Founded: Late 18th century
Named after: Ernest von Kortum

The toponyms Kortumówka (Kortumivka) and Kortumowa Gora (Kortumova Hora) derive from the name Ernst von Kortum, advisor to the governor of Galicia (Gubernialrath) and author of the work Magna charta von Galizien (1790), who at the turn of the eighteenth and nineteenth centuries established an estate here.

In the middle of the nineteenth century, the Austrian military owned this territory and turned the estate into a shooting range.

Today, Kortumivka is a forest park.


Kulparkiv / Kulparków

Founded: 1425 as an estate
Named after: Burgher Paul Goldberg’s estate (Goldberghof)
Annexed by Lviv: 1930

This area was located outside the lands donated to Lviv in 1356 by Polish King Casimir III. The settlement appeared on the site of uprooted forests and belonged to the burgher Paul Goldberg. On his behalf, the estate was named Goldberghof, and later Goldparków, which was eventually transformed into Kulparków (Ukrainian: Kulparkiv).

The territory was actively developed at the end of the nineteenth century. This is when the Kulparków psychiatric hospital was built. Thus Kulparków also has a figurative meaning as the name of the psychiatric hospital.

Kulparków was annexed by Lviv in 1930.


Levandivka / Lewandówka

Founded: End of 18th century
Named after: German colony Löwendorf or Lewandowski lords
Annexed by Lviv: 1930

The history of the neighborhood begins at the end of the eighteenth century. According to one version, the toponym comes from the surname of the Lewandowski lords. According to another version, the name comes from the German colony Löwendorf (“village of lions”), which existed here in the eighteenth century (the first mention of the colony dates back to 1778).

In the nineteenth century, in the eastern part of the village, called Blonie Janowskie, was a field used by the Austrian army for drilling. It was here in 1843 that the first horse races in Lviv took place.

At the beginning of the twentieth century, the Lviv airfield was located in Lewandówka, but it closed in the 1920s.

In April 1930 Lewandówka was annexed by Lviv.


Lychakiv / Łyczaków

Founded: 16th century
Named after: Lütz family estate (Lützenhof)

In the sixteenth century, the German Lütz family established an estate (Lützenhof / folwark Lutzów) to the east of the Old Town, and subsequently a village was founded around it. Some believe that “Łyczaków” is derived from “Lützenhof.”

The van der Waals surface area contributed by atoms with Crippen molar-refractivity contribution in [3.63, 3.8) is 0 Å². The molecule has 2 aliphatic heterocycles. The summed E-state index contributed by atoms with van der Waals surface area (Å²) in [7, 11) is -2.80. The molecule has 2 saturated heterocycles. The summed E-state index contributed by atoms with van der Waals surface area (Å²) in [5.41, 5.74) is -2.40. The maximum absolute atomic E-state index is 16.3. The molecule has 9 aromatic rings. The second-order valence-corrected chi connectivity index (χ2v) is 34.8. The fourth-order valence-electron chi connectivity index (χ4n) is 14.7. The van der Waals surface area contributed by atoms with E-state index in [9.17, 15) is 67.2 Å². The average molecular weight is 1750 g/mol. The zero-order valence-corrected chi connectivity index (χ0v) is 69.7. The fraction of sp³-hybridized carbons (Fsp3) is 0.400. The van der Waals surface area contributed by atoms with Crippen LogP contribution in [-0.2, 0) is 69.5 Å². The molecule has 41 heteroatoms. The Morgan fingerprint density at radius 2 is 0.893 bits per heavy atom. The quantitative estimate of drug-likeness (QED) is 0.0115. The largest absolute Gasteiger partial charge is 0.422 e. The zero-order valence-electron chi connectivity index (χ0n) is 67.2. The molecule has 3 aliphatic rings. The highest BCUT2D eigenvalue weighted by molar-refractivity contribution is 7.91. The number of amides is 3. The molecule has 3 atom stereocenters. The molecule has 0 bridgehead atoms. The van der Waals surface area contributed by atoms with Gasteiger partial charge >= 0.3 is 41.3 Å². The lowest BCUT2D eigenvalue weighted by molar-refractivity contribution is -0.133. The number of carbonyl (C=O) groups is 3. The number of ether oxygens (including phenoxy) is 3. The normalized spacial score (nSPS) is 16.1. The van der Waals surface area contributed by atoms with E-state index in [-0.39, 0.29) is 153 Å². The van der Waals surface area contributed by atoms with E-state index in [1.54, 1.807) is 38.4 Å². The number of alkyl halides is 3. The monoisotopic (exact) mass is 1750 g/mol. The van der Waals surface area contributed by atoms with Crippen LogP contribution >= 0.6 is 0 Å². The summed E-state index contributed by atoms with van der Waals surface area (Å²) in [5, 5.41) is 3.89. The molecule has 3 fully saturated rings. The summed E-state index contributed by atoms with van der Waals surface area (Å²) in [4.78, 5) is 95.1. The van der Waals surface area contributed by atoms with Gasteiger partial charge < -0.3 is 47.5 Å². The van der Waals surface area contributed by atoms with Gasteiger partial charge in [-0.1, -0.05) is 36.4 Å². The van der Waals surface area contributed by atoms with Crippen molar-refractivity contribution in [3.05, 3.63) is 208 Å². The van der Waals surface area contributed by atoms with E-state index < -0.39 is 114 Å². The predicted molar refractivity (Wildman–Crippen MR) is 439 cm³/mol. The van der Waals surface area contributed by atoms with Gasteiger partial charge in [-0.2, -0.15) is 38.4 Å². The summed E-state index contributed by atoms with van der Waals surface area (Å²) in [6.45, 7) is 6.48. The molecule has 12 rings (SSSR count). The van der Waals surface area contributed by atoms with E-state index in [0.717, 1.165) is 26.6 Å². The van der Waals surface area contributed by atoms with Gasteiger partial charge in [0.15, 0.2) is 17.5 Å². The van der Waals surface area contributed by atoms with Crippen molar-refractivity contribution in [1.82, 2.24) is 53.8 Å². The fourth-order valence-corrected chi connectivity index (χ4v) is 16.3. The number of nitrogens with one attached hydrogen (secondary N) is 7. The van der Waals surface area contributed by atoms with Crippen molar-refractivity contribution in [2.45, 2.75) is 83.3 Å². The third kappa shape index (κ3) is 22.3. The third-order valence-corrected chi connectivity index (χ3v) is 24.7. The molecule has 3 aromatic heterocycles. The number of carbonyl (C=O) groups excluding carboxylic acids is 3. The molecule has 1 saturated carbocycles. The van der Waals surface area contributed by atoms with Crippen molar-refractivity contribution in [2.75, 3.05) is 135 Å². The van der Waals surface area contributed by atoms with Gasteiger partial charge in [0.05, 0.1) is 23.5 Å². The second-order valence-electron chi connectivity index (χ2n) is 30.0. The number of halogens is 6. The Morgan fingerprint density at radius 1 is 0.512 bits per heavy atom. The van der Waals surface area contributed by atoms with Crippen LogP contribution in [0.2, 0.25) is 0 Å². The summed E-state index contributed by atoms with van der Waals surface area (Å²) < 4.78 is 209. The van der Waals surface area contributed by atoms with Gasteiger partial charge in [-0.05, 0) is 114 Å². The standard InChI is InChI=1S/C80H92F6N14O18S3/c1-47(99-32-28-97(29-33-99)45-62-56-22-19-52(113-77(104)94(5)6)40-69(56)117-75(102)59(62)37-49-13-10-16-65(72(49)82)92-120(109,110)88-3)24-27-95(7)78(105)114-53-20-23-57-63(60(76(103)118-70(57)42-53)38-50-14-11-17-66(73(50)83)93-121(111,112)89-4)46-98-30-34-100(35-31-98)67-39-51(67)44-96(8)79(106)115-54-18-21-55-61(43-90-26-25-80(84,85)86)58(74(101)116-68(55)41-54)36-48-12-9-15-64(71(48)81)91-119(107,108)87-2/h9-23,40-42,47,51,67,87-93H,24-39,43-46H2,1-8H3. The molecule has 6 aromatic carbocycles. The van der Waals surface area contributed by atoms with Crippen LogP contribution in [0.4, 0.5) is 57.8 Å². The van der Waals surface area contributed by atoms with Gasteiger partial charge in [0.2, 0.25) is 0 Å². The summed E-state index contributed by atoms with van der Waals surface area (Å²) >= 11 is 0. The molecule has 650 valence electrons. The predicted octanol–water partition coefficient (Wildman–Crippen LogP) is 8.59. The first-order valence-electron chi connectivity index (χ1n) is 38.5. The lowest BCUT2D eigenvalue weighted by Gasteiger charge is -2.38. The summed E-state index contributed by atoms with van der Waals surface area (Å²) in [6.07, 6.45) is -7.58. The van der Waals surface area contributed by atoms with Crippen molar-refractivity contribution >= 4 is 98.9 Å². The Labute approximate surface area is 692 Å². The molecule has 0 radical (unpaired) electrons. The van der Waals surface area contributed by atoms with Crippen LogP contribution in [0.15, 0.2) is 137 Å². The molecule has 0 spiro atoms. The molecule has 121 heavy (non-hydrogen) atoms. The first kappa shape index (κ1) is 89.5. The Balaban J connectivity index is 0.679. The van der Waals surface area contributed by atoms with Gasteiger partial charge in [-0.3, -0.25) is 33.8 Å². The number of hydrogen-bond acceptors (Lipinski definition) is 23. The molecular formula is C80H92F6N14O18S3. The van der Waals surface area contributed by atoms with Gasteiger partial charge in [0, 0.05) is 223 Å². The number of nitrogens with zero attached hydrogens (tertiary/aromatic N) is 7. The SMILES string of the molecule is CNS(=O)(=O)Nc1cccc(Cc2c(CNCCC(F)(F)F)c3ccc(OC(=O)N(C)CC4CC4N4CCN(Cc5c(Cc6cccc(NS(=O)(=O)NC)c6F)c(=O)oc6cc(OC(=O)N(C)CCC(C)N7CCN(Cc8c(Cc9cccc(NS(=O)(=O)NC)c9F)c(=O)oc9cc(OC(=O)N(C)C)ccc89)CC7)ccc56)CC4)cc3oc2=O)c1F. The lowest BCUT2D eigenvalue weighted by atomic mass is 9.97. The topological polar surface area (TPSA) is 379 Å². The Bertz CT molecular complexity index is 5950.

Others believe that “lychaky” — shoes made from woven bast (the bark of a tree) — was the basis for the name as at that time, the local peasants wore such shoes.

The inhabitants of these area were engaged in gardening, milling (grinding grain into cereals and flour) and baking (hence the street names Pekarska (baker), Muchna (flour), Krupyarska (cereals), men were carters, and Łyczaków women were hired to Lviv houses to ferment cabbage, clean carpets, and more.

At the end of the eighteenth century, the Lychakiv Cemetery was established on the outskirts of the suburb. By the end of the nineteenth century, the suburb had been fully incorporated into the city.


Mayorivka / Majerówka

Founded: Mid-19th century
Named after: Josef Mayer’s estate (Mayers Höfel)

In the middle of the nineteenth century, botanist Josef Mayer established his estate here; hence the area was called Mayers Höfel (Mayer’s estate) and later the Polonized Majerówka.

In the 1870s and 1880s, the Austrian army built forts here. The remains of pentagonal earthen fortifications in the area have been preserved in the forest. In the 1930s, Andrey Sheptytsky bought Majerówka and created a holiday home for students of the Lviv Greek Catholic Seminary and Theological Academy. In 1909–1944, the Lviv-Pidhaytsi railway passed through here.


Novyi Lviv / Nowy Lwów

Founded: 1881
First name: Krasuczyn after Mikołaj Krasucki’s estate
Current name: Appeared as the name of a planned neighborhood in the early 20th century, means “New Lviv”

At the end of the nineteenth century, Mikołaj Krasucki founded an estate on this territory, which was called Krasuczyn (earlier it was called Kraterówka).